“One drawback is that ChatGPT produces text that is plausible, but not necessarily truthful. Another drawback is that it’s trained from Internet data, which contains toxic content and sociocultural biases that ChatGPT may reproduce,” Anderson said.
Jessica Wegner ’22 agreed with the concerns. In an official statement to The News, Wegner shared her thoughts.*
“Kids have it so easy these days with [the rise of] technology, especially ChatGPT. I wonder what the future of education will look like. It’s such a different world now,” said Wegner.
Both Anderson and philosophy professor Julie Walsh explained that Wikipedia presented the most similar threat to academic integrity that ChatGPT now does. The worry about Wikipedia was that students’ research skills when presented with multitudes of information collected and published in one website would be harmed, and now with ChatGPT, similar anxieties are forming. However, the program isn’t flawless at seeming human either, according to Walsh.
“Even when it gets stuff right, the writing is just very flat,” she says.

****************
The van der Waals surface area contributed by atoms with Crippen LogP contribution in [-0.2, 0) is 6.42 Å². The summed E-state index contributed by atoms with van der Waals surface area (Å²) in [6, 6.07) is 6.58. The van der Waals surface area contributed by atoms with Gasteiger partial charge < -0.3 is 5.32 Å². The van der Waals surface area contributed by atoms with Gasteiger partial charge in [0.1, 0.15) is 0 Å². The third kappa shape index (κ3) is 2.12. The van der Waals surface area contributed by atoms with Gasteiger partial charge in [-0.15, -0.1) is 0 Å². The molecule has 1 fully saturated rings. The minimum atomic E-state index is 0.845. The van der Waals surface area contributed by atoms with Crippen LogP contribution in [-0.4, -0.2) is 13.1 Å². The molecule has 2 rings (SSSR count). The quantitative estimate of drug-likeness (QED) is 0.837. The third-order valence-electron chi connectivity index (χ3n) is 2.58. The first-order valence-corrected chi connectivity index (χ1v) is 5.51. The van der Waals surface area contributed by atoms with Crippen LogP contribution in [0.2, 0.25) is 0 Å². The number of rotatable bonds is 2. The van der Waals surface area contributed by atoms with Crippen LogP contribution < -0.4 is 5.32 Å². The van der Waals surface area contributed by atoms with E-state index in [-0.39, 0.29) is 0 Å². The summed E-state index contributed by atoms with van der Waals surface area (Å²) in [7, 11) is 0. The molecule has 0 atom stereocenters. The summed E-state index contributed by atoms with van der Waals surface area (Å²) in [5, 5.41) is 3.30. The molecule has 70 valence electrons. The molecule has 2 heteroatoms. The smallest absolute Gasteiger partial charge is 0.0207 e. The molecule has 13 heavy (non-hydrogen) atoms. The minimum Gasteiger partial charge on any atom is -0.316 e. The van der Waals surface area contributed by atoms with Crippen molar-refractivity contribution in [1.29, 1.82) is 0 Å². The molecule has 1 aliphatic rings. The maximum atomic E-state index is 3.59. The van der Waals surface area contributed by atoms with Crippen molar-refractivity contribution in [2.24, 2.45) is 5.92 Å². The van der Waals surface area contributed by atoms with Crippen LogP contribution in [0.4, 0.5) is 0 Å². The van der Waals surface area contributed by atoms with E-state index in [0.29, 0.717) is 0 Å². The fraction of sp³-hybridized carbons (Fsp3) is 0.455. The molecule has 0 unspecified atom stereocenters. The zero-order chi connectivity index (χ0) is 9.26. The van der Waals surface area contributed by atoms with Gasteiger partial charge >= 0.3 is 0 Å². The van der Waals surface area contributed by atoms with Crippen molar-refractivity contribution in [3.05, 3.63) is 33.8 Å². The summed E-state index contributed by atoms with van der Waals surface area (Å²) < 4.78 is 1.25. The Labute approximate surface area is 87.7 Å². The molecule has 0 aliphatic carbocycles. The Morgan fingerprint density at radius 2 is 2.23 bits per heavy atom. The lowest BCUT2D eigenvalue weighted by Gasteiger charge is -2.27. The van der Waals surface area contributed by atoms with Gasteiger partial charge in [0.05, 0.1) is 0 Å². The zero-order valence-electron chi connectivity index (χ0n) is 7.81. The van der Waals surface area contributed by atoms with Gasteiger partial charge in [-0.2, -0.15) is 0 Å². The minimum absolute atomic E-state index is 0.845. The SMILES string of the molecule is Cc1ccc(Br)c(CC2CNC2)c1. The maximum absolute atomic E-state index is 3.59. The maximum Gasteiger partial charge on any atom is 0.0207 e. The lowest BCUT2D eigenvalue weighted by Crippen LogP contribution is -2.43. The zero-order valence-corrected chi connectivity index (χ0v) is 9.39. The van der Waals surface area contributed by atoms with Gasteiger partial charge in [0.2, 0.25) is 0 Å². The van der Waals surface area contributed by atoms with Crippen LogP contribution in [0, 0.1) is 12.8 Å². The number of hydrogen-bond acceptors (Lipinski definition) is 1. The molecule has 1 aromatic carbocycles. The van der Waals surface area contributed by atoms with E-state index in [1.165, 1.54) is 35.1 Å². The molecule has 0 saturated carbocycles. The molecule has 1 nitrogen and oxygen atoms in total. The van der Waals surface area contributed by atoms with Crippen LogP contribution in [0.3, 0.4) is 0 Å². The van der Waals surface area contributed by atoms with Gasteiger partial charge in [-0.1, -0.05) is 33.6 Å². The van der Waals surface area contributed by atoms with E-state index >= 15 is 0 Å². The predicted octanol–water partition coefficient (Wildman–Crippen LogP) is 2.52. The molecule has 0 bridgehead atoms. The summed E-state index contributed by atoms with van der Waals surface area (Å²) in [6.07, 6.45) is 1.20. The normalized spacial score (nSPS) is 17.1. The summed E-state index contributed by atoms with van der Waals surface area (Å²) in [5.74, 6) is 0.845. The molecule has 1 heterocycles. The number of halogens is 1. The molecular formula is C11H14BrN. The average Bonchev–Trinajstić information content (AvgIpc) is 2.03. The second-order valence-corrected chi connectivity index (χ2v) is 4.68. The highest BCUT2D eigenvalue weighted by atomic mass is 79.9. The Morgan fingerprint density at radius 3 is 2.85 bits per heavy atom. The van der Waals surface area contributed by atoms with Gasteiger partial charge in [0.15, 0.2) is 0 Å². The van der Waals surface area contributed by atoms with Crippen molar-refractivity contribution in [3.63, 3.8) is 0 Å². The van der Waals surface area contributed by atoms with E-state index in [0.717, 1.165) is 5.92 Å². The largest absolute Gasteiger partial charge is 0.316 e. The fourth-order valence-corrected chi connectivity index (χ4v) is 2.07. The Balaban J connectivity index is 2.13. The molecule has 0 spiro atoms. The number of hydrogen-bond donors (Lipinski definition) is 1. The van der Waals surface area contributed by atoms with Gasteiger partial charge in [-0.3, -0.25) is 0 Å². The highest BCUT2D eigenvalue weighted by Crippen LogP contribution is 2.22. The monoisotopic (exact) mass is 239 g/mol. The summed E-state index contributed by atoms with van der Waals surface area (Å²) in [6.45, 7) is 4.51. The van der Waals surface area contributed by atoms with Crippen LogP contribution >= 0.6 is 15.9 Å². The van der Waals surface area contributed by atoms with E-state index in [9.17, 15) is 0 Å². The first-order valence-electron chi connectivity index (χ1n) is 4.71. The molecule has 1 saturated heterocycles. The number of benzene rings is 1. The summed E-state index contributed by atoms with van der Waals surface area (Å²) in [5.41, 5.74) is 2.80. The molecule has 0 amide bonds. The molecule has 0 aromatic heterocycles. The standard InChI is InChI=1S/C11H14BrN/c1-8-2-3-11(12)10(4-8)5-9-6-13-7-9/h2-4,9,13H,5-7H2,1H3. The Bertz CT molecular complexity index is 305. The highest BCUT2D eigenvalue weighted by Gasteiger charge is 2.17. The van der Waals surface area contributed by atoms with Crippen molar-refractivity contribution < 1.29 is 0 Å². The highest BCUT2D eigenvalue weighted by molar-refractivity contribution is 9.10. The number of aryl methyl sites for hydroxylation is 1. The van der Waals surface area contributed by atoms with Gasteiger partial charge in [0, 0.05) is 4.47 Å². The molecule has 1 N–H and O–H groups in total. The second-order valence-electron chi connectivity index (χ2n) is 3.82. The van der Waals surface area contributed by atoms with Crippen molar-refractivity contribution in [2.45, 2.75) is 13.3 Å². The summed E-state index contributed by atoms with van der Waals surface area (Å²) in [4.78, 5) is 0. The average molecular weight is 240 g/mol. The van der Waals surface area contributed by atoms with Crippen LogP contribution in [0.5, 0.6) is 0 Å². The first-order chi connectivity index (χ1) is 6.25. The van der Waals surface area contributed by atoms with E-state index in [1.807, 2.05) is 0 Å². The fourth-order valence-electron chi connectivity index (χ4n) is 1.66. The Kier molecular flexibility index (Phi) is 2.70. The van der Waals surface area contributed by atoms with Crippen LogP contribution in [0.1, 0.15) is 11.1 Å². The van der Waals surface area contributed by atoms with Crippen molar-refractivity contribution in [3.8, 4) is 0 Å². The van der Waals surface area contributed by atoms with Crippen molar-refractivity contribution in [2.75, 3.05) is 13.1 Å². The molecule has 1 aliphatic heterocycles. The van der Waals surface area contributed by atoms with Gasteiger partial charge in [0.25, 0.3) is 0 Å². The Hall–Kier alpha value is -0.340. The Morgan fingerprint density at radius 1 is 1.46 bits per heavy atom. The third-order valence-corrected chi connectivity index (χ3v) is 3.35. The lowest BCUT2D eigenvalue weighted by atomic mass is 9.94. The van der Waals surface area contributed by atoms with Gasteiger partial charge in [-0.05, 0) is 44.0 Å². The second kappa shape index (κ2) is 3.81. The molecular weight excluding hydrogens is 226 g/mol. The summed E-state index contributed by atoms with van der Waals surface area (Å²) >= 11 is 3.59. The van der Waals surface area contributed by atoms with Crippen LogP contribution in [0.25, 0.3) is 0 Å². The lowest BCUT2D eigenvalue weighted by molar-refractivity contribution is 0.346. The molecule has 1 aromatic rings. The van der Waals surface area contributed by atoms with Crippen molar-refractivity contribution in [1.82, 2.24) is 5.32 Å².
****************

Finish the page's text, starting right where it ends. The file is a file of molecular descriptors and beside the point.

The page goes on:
The latest version of ChatGPT, ChatGPT-4, was released on March 14. Unlike Walsh, Williams said that her conversation with the ChatGPT felt too real.
“As a kid, I had previously tried out chatbots online and they were always awful. They couldn’t speak normally. Then, I tried talking to ChatGPT and it was like talking to a person. It felt real. I was kind of concerned by that. I was impressed, but also concerned,” Williams said.
Walsh highlighted that Wellesley’s Honor Code makes it distinctive from other colleges and universities, like Northeastern. While plagiarism detectors inhibit students’ abilities to use ChatGPT and other text generation programs to do their work for them, Wellesley professors infrequently use those programs.
“[The future] will be a battle between ChatGPT and ChatGPT identifying softwares,” Wegner said.